"“We’re not scum, we’re human”: Agential responses in the face of meaningless work"
by Bailey, Catherine; Madden, Adrian (2019)
In this article, we address a gap in the meaningful work literature by exploring the processes by which work is experienced as meaningless. We adopt the lens of relational sociology and, through interviews with 45 participants in four very different occupations, we found that meaninglessness arises through four relational processes: powerlessness, disconnection, devaluation and self-doubt. Individuals enacted six agential responses to this experience. Two of these, resisting and responsibility-taking, were “reinstatement” strategies and four, acceptance, distancing, minimising and resistance, were “coping” strategies. In addition, some informants used “switching” as a framing device. These responses were not equally available to all workers in all occupations, suggestive of a stratified experience of work meaninglessness. Our study contributes to understandings of how work is rendered meaningless and how individuals might respond.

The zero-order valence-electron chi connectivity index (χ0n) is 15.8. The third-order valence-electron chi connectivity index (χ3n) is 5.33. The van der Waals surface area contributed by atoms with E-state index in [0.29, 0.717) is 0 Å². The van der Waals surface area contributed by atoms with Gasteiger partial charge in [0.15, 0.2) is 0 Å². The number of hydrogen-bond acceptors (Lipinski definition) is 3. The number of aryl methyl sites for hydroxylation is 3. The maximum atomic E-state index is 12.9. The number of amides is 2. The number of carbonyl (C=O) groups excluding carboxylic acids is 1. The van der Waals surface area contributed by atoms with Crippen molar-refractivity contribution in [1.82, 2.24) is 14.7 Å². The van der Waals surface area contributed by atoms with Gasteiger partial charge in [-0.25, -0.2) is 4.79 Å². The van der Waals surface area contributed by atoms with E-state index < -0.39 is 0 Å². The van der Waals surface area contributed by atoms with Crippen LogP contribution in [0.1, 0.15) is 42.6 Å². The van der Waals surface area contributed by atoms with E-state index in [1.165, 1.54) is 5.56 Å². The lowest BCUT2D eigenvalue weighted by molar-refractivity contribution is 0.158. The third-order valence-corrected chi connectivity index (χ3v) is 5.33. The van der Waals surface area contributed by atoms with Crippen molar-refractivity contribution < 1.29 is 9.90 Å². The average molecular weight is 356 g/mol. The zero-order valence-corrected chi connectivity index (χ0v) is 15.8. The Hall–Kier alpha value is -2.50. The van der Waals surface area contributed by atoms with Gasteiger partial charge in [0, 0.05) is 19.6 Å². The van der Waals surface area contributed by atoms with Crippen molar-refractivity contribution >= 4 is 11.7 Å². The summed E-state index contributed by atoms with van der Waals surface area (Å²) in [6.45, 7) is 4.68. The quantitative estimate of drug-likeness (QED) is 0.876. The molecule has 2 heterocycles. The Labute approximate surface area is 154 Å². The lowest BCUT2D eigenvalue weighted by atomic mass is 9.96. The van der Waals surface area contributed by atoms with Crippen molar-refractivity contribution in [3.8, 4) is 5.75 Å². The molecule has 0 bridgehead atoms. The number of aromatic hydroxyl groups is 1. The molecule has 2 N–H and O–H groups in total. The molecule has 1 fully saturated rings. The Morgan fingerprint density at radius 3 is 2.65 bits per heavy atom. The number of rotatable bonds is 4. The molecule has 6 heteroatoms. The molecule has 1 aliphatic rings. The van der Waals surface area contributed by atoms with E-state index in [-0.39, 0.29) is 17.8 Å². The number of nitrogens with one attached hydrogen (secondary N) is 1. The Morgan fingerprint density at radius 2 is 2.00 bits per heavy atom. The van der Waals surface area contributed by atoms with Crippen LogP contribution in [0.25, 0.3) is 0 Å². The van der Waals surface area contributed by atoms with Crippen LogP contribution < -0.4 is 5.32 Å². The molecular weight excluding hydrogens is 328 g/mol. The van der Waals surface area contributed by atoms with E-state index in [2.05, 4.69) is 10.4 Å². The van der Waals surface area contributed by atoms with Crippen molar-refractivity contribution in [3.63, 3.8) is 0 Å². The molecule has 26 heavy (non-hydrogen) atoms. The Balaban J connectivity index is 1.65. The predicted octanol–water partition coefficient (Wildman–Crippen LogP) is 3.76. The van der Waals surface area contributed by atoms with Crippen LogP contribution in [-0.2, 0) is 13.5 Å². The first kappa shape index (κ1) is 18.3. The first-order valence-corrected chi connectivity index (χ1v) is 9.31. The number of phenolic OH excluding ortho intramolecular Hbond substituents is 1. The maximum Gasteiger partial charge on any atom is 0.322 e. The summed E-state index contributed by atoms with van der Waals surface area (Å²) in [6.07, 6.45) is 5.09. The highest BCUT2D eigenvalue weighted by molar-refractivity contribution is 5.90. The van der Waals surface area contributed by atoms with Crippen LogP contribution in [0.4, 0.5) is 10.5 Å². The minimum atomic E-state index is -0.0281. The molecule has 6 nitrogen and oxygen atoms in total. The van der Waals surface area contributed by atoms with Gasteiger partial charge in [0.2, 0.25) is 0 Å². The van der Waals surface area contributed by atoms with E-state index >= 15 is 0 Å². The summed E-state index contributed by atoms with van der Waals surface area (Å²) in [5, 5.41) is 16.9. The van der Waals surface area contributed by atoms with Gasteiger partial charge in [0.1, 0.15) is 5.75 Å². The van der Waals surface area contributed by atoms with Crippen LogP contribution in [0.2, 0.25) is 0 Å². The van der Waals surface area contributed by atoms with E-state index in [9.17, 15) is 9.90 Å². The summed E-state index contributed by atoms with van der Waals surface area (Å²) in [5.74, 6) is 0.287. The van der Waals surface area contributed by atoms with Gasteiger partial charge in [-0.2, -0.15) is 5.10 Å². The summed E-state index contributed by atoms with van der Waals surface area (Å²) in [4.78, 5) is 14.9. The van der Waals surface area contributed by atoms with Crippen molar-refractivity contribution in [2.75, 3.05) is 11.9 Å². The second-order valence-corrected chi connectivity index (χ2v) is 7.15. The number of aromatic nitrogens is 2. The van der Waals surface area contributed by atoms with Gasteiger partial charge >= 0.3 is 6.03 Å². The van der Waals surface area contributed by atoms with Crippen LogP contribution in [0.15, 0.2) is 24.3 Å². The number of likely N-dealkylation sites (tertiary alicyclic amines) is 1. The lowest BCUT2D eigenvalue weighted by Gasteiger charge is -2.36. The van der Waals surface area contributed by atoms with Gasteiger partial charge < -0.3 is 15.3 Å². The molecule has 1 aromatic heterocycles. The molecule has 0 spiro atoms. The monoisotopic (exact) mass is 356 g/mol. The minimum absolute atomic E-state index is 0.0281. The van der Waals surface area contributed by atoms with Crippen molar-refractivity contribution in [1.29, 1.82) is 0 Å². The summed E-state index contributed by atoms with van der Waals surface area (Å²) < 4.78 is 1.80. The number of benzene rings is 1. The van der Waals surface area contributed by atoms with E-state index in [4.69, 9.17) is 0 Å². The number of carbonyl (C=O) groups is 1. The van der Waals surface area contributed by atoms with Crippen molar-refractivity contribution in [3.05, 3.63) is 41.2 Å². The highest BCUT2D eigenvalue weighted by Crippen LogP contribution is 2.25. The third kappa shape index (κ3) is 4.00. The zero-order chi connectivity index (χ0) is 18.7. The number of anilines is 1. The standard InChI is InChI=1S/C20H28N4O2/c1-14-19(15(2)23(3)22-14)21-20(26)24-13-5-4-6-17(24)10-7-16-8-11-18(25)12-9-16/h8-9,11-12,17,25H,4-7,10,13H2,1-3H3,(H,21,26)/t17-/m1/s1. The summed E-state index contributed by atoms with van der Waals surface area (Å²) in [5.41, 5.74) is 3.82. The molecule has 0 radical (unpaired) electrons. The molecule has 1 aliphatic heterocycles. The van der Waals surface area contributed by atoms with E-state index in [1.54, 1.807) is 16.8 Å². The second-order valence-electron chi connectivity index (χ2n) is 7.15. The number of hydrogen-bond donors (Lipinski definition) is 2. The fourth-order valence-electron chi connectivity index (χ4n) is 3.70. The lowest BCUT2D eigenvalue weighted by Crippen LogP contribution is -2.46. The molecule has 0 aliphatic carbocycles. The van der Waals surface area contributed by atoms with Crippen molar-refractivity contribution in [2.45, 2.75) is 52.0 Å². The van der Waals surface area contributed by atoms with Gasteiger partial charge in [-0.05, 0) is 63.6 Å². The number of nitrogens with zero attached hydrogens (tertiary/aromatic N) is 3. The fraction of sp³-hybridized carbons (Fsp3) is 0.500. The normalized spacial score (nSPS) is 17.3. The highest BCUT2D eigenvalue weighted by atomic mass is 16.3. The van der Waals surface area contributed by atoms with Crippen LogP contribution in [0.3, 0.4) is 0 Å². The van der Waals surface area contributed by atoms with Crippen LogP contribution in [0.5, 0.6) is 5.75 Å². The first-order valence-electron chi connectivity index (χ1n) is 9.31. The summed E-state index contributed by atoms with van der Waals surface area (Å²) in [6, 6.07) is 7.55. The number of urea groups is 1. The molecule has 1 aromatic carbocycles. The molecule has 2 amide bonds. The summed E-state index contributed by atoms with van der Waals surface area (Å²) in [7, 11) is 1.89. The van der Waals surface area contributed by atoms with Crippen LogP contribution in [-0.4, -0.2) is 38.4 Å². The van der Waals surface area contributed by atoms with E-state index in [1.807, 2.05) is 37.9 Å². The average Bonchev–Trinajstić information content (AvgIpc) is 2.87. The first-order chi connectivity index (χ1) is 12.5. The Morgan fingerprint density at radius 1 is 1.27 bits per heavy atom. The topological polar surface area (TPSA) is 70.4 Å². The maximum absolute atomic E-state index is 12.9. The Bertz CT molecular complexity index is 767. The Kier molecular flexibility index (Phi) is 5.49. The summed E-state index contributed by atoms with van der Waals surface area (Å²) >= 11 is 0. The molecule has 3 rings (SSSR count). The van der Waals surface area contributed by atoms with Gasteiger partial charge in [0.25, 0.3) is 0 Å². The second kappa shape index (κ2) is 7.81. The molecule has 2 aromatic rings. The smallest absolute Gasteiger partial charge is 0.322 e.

The affordances of work for the experience of meaningfulness are bound up in the social and ontological significance of the tasks we perform and the viewpoints of those in our netdom towards them (Mei, 2006). The implication is that work in and of itself has little or no inherent value as meaningful or meaningless, but rather the evaluation of these depends in large part on the perspective of the individual (Kenny, Whittle, & Willmott, 2011), whose viewpoint is formed within the context of the multiple, contested perspectives of netdom participants. One question that arises from this notion is who, specifically, among potential netdom participants may be especially salient for individuals’ sense of their work as meaningful or meaningless? (p.3)
KeywordsMeaningful Work, Work Experiences, Meaning, Sociology, Relational Sociology
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